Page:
Ch06 - CHAPTER 6 Monitoring Jobs and the Price Level After...

Info iconThis preview shows pages 1–13. Sign up to view the full content.

View Full Document Right Arrow Icon
Monitoring Jobs and the Price Level CHAPTER 6
Background image of page 1

Info iconThis preview has intentionally blurred sections. Sign up to view the full version.

View Full DocumentRight Arrow Icon
After studying this chapter you will be able to Define the unemployment rate, the labor force participation rate, the employment-to-population ratio, and aggregate hours Describe the sources of unemployment, its duration, the groups most affected by it, and how it fluctuates over the business cycle Explain how we measure the price level and the inflation rate using the CPI
Background image of page 2
Vital Signs Each month, we chart the course of unemployment as a measure of the health of the U.S. economy. How do we measure unemployment and what other data do we use to monitor the labor market? Having a job that pays a decent wage does not determine the standard of living; the cost of living also matters. So we also need to know what the Consumer Price Index is and how it is measured and used.
Background image of page 3

Info iconThis preview has intentionally blurred sections. Sign up to view the full version.

View Full DocumentRight Arrow Icon
Jobs and Wages Population Survey The U.S. Census Bureau conducts a monthly population survey to determine the status of the U.S. labor force. The population is divided into two groups: 1. The working-age population —the number of people aged 16 years and older who are not in jail, hospital, or some other institution 2. People too young to work (under 16 years of age) or in institutional care
Background image of page 4
Jobs and Wages The working-age population is divided into two groups: 1. People in the labor force 2. People not in the labor force The labor force is the sum of employed and unemployed workers.
Background image of page 5

Info iconThis preview has intentionally blurred sections. Sign up to view the full version.

View Full DocumentRight Arrow Icon
Jobs and Wages To be counted as unemployed, a person must be in one of the following three categories: 1. Without work but has made specific efforts to find a job within the previous four weeks 2. Waiting to be called back to a job from which he or she has been laid off 3. Waiting to start a new job within 30 days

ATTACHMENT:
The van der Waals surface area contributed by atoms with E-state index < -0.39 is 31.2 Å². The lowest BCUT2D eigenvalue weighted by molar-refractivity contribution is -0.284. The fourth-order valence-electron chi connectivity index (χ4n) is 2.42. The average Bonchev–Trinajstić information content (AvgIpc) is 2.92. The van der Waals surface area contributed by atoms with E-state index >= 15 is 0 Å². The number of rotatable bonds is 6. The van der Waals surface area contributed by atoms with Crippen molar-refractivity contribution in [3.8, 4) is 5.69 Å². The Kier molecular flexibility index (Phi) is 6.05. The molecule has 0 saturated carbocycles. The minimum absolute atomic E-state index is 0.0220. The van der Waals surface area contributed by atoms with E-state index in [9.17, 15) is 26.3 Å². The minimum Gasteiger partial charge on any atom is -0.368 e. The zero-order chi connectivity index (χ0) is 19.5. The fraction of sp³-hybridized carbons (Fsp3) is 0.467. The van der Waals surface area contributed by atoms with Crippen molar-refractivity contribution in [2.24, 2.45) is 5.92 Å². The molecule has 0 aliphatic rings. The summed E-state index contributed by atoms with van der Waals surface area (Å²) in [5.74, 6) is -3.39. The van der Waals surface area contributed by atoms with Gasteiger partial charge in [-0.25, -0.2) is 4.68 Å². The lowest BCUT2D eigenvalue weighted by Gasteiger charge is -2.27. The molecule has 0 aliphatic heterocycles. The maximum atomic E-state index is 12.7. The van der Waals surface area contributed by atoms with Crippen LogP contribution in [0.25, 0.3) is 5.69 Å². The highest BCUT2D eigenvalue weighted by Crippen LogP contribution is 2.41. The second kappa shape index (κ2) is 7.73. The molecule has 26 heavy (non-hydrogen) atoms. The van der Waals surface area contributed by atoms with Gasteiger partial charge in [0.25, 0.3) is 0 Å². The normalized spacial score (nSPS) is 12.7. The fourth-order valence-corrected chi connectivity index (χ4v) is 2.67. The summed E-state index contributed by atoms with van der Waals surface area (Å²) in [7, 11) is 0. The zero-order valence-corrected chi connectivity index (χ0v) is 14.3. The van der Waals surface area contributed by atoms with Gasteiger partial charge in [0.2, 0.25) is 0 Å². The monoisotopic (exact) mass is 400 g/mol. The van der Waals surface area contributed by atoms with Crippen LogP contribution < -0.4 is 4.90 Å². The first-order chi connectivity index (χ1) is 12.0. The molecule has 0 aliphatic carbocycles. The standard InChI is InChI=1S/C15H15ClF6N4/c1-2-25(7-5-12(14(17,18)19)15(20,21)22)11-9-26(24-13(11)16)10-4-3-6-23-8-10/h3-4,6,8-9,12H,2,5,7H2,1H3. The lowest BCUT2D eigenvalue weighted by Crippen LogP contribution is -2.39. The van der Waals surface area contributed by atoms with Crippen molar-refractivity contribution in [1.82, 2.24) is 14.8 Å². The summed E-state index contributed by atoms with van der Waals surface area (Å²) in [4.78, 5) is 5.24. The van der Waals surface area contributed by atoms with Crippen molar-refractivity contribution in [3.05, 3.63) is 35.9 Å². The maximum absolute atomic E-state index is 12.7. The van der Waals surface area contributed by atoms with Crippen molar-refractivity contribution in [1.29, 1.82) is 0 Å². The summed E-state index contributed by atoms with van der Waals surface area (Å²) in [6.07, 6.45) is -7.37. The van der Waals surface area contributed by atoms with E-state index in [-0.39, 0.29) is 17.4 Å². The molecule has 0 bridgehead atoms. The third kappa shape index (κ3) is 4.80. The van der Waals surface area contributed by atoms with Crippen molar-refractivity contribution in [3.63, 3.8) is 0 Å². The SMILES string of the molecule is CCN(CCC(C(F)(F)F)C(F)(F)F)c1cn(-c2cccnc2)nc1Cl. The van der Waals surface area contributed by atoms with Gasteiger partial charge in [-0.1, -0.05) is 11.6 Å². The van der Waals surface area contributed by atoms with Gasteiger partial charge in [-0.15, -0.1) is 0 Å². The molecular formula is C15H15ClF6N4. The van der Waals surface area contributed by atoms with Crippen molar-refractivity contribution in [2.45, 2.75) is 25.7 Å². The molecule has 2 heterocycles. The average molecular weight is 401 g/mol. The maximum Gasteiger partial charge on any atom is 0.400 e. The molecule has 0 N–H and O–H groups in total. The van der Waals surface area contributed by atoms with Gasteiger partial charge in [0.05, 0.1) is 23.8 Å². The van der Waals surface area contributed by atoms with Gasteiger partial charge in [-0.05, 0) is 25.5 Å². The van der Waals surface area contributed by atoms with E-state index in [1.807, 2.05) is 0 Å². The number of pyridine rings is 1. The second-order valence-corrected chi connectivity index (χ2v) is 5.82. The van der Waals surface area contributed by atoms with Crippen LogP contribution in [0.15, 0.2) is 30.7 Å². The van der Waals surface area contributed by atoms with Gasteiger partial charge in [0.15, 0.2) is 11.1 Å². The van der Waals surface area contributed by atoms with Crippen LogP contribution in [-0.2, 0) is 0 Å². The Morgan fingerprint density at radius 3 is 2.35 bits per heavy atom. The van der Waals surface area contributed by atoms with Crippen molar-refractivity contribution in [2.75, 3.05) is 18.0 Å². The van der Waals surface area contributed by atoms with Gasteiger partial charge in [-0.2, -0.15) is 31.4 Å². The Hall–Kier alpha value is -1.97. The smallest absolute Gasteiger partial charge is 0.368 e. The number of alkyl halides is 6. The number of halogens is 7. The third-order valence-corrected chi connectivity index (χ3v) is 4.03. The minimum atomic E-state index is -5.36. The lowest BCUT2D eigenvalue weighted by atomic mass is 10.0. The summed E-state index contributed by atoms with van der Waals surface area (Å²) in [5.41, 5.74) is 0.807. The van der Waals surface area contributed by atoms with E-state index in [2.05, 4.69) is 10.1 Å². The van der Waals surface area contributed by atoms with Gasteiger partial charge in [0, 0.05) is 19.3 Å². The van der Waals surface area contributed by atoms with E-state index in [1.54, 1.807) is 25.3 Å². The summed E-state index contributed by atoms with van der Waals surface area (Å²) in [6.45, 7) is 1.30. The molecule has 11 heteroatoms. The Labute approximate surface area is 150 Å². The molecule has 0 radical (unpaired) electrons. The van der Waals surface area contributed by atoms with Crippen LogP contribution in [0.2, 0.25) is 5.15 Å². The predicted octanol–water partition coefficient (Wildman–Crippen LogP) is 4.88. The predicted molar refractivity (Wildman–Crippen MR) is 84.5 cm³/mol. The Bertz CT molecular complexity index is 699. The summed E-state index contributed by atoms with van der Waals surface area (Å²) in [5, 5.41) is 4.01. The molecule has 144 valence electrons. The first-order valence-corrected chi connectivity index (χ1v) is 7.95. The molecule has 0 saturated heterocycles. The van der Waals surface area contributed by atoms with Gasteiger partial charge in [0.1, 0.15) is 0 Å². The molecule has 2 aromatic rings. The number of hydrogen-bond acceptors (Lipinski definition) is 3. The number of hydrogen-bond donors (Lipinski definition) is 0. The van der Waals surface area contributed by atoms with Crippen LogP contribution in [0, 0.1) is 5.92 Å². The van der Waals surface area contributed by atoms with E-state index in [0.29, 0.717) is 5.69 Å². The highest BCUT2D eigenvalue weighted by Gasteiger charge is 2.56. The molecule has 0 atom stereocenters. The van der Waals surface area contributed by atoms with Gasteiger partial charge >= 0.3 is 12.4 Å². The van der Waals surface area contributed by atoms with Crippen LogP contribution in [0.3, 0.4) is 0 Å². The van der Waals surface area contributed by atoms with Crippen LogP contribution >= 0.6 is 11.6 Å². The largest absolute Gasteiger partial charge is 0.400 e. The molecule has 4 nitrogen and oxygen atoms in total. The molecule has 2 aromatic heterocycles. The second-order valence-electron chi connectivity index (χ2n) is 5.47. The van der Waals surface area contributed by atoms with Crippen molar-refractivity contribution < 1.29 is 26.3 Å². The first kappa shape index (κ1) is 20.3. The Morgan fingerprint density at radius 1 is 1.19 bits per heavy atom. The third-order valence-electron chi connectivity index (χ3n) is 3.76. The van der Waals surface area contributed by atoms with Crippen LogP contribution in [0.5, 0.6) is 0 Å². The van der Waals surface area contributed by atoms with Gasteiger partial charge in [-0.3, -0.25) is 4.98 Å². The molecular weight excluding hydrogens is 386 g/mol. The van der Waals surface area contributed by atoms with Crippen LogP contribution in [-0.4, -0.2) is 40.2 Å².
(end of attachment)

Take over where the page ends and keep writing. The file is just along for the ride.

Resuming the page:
Background image of page 6
Jobs and Wages Figure 6.1 shows the population labor force categories and the magnitudes for 2006.
Background image of page 7

Info iconThis preview has intentionally blurred sections. Sign up to view the full version.

View Full DocumentRight Arrow Icon
Jobs and Wages Three Labor Market Indicators The unemployment rate The labor force participation rate The employment-to-population ratio
Background image of page 8
Jobs and Wages The Unemployment Rate The unemployment rate is the percentage of the labor force that is unemployed. The unemployment rate is (Number of people unemployed ÷ labor force) × 100. The unemployment rate reaches its peaks during recessions.
Background image of page 9

Info iconThis preview has intentionally blurred sections. Sign up to view the full version.

View Full DocumentRight Arrow Icon
Jobs and Wages The Labor Force Participation Rate The labor force participation rate is the percentage of the working-age population who are members of the labor force. The labor force participation rate is (Labor force ÷ Working-age population) × 100. In 2006, the labor force was 152.6 million and the working-age population was 228.7 million. The labor force participation rate was 67.6 percent.
Background image of page 10
Jobs and Wages The labor force participation rate falls during recessions as discouraged workers —people available and willing to work but who have not made an effort to find work within the last four weeks—leave the labor force.
Background image of page 11

Info iconThis preview has intentionally blurred sections. Sign up to view the full version.

View Full DocumentRight Arrow Icon
Jobs and Wages The Employment-to-Population Ratio The employment-to-populatio n ratio is the percentage of working-age people who have jobs. The employment-to-population ratio equals
Background image of page 12
Image of page 13
This is the end of the preview. Sign up to access the rest of the document.

Page1 / 47

Ch06 - CHAPTER 6 Monitoring Jobs and the Price Level After...

This preview shows document pages 1 - 13. Sign up to view the full document.

View Full Document Right Arrow Icon
Ask a homework question - tutors are online